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Soul food

Soul food is an American cuisine, a selection of foods, and is the traditional cuisine of African-Americans of the Southern United States and of black communities beyond. In the mid-1960s, "soul" was a common adjective used to describe black culture, and thus the name "soul food" was derived.

The term soul food became popular in the 1960s, when the word soul became used in connection with most things African American. The origins of soul food, however, are much older and can be traced back to Africa. Many culinary historians believe that in the beginning of the 14th century, around the time of early African exploration, European explorers brought their own food supplies and introduced them into the African diet. Foods such as turnips from Morocco and cabbage from Spain would play an important part in the history of African American cuisine.

When the European slave trade began in the early 1400s, the diet of newly enslaved Africans changed on the long journeys from their homeland. It was during this time that some of the indigenous crops of Africa began showing up in the slaves' new home in the Americas.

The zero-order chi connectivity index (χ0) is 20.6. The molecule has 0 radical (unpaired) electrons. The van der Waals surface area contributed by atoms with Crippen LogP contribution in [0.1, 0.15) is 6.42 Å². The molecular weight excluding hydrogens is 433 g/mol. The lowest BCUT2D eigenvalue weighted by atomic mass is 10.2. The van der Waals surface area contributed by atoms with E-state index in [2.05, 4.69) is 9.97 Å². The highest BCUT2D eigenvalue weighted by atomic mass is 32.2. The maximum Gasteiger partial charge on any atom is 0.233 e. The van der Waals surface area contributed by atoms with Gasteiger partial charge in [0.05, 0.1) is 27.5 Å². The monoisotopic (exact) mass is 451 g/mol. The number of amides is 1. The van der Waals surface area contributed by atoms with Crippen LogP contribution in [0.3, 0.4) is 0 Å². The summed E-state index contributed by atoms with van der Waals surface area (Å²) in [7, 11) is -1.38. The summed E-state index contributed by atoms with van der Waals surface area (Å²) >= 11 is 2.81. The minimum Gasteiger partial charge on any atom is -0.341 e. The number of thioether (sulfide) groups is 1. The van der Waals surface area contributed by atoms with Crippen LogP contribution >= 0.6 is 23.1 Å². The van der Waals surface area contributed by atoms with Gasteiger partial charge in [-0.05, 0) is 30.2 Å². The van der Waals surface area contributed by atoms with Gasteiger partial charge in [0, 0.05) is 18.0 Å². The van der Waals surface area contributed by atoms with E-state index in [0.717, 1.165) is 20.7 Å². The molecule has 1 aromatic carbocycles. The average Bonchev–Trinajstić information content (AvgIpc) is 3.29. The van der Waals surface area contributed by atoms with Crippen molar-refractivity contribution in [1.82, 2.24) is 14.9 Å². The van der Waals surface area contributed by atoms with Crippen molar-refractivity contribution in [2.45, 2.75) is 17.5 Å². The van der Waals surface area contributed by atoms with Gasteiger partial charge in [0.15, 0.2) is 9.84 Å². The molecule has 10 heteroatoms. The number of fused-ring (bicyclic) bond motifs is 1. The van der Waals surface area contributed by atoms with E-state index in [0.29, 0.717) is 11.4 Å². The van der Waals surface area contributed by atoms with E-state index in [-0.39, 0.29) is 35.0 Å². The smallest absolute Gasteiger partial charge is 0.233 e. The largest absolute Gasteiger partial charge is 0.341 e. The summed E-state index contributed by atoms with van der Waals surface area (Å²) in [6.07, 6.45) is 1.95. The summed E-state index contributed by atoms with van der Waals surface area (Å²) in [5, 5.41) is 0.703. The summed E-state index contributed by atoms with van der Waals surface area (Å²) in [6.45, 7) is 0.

As slaves, African Americans would "make do" with the ingredients at hand. The fresh vegetables found in Africa were replaced by the throwaway foods from the plantation house. Their vegetables were the tops of turnips and beets and dandelions. Soon they were cooking with new types of greens: collards, kale, cress, mustard, and pokeweed. African American slaves also developed recipes which used discarded meat from the plantation, such as pig’s feet, beef tongue or tail, ham hocks, chitterlings (pig small intestines), pig ears, hog jowls, tripe and skin. Cooks added onions, garlic, thyme, and bay leaf to enhance the flavors. Many African Americans depended on catching their own meat, and wild game such as raccoon, opossum, turtle, and rabbit was, until the 1950s, very popular fare on the African American table.

The article above is licensed under the GNU Free Documentation License. It uses material from the Wikipedia article "Soul food".